How do you balance these competing concerns? My example illustrates the type of questions that good regulators need to increasingly wrestle with when developing future code modifications. Today, the fast-paced world of technology, sensors, low voltage lighting and high-tech equipment continue to provide new possibilities of improving building safety and codes. Codes and regulations are meant to protect the life, safety and welfare of all members of society. However, when the danger comes from multiple directions, the solutions to each challenge may conflict with one another.
What is the proper pace for introducing new technologies and materials that may provide higher quality at a lower cost? How will new technologies and products impact the jobs and wages of countless tradesmen? What is the proper balance between spending billions of dollars within hospitals to maintain proper fire separation versus using the same capital on countless equally important and life-saving healthcare options?
Today, we don’t yet have the processes in place to properly analyze these types of questions. Instead, we retain archaic rules and we all continue to pay too much. Good regulation must look for resolutions that create a consistent and balanced approach without breaking the bank.
The thing is, there are many, many businesses whose self-interest is directly aligned with the continuation of the current code requirements. This is a good business sector because it consistently and predictably drives businesses into their coffers. In fact, regulatory compliance is arguably the most dependable sector of the building industry. It rarely has slow years!
Finally, in our current environment, we are also faced with the unequal and/or inefficient application of regulation requirements on projects and building owners. This not only generates significant frustration for everyone involved, but also causes destructive scheduling and financial impacts that often lead to the failure of projects, building operations or companies. For all you sports fans, the proper analogy would be when the referees drive the outcome of the game instead of just insuring the safety and fairness of the game.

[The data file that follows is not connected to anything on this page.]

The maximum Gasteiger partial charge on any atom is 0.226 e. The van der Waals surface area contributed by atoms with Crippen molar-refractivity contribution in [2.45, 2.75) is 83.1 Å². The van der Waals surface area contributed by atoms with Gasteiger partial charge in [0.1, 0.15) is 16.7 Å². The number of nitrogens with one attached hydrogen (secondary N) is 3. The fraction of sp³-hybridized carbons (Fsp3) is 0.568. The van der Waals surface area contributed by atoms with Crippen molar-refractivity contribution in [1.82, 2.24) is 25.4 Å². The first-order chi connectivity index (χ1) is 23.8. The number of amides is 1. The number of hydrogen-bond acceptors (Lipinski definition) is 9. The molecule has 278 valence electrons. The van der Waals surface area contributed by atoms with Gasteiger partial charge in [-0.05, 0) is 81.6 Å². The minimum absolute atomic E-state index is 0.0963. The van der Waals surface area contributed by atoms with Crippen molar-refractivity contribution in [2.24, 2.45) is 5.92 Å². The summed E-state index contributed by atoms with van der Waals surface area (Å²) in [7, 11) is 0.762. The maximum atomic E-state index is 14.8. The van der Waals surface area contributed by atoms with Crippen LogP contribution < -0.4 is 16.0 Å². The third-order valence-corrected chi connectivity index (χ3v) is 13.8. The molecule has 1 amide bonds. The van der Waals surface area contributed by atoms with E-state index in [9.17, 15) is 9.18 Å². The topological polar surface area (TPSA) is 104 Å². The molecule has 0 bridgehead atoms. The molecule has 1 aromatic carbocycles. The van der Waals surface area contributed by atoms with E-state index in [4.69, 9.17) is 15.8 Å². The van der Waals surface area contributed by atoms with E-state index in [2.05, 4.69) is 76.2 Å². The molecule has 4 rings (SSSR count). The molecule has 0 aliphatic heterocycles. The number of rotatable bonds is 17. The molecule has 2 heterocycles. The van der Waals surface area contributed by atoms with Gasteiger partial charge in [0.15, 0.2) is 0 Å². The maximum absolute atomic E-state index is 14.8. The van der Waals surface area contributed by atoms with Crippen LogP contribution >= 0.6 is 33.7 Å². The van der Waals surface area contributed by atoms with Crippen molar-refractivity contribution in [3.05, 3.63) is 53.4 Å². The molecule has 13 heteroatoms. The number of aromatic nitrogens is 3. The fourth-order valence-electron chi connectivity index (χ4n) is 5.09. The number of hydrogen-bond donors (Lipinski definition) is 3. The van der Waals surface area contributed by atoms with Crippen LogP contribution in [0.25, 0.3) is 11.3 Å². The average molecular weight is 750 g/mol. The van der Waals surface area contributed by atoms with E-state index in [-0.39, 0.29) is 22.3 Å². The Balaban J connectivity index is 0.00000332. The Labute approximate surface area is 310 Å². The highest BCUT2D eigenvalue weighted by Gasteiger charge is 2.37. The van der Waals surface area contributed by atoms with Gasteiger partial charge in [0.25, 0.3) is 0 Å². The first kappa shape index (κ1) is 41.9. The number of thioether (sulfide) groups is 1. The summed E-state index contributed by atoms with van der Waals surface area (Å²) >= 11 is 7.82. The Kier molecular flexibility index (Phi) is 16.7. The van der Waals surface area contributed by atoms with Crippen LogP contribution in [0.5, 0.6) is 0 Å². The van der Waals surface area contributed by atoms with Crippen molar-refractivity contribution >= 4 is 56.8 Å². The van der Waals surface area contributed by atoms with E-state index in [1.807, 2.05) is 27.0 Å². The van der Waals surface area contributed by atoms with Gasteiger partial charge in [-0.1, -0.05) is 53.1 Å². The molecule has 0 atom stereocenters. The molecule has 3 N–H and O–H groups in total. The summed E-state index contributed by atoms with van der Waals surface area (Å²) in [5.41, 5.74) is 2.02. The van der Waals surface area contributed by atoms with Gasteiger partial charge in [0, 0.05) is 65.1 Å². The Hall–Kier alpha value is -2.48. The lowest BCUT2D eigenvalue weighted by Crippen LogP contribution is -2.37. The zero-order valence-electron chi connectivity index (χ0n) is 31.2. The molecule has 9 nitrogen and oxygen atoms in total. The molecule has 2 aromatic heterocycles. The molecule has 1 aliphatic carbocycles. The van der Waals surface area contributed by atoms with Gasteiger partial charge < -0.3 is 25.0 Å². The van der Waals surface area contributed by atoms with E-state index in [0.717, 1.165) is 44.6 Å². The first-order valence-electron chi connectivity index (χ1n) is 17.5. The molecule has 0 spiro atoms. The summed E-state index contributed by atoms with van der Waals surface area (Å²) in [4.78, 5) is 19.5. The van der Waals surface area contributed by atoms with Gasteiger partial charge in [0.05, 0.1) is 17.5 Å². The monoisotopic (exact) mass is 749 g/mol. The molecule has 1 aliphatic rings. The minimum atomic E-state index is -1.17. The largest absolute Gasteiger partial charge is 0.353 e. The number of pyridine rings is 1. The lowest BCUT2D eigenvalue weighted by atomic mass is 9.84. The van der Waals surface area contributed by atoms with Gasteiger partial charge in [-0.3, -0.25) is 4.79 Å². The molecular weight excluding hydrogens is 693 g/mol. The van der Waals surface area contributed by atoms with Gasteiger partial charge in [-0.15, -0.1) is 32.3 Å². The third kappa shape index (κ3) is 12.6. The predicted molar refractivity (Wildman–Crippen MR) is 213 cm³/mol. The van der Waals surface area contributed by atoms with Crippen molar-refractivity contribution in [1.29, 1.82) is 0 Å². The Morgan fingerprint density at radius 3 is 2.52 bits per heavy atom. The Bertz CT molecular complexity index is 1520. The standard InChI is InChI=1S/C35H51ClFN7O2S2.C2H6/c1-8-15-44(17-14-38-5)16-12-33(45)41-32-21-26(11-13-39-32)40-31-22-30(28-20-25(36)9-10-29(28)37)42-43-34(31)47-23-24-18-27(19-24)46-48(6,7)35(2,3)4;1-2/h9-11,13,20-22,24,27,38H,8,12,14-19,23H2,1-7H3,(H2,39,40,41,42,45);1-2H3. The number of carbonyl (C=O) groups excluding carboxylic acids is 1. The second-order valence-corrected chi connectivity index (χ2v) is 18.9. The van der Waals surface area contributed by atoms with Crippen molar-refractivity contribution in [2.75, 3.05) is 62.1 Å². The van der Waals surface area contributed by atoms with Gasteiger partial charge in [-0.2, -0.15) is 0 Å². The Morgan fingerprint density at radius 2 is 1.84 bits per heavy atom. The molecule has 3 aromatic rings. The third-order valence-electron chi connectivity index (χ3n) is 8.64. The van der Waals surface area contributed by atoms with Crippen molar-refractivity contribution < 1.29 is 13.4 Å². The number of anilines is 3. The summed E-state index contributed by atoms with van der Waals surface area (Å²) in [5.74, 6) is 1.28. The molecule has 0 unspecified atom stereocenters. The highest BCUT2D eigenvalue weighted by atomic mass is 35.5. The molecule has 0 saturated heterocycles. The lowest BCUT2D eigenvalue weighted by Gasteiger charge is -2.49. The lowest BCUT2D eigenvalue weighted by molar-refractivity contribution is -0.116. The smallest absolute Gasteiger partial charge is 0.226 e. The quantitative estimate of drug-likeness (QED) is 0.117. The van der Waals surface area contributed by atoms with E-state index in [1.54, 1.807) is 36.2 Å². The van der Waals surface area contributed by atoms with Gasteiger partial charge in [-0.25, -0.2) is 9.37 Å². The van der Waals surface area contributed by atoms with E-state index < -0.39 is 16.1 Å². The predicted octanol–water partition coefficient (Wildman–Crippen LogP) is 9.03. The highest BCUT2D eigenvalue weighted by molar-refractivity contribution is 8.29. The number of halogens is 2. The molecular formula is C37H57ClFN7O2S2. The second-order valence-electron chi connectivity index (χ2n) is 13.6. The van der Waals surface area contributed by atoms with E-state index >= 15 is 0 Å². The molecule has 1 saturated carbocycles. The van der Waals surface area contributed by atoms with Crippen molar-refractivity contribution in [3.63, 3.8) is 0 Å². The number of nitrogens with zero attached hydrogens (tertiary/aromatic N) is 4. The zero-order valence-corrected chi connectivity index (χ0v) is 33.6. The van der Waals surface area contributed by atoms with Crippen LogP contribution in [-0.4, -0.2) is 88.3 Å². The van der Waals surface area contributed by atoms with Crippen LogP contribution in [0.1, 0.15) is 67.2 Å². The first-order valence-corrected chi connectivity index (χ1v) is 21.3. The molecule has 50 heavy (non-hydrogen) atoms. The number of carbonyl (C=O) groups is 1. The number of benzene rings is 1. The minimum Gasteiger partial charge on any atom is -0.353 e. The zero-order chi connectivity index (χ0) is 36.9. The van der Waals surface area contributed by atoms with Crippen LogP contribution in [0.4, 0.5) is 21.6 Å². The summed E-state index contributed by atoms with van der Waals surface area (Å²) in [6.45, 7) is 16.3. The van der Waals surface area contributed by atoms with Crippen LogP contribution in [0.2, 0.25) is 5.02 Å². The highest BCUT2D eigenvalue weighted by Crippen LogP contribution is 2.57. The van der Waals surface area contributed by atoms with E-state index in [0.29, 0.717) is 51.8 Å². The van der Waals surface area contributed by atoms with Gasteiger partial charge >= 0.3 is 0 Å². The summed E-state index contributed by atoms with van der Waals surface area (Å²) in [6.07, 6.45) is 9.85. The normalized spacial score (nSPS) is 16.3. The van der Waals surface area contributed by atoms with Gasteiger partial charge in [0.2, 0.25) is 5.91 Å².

So, what does good regulation look like?
Honestly, I don’t know. To begin the conversation, I might say:
Whenever possible, the regulatory environment should be structured to allow for a “win-win” situation between the private or public enterprise initiating the project and the public health, safety and welfare concerns being protected.
I am a realist. I realize this is no easy task. I grew up in Chicago and I work in Chicago, so I understand the challenges. Nonetheless, these changes will come. Asking good questions, and having a hopeful yet realistic vision of how things could be, are how to begin changing the game!
Given the holiday season, you could relate this to the classic Jimmy Stewart Movie “It is a Wonderful Life”. George discovers just how terrible life would be if he had never been born. I think the same argument can be made for regulation. It is not perfect and much needs to change, but we are much better off with regulation playing an active role in our buildings.
Have a Happy, Healthy and Safe Holiday Season!!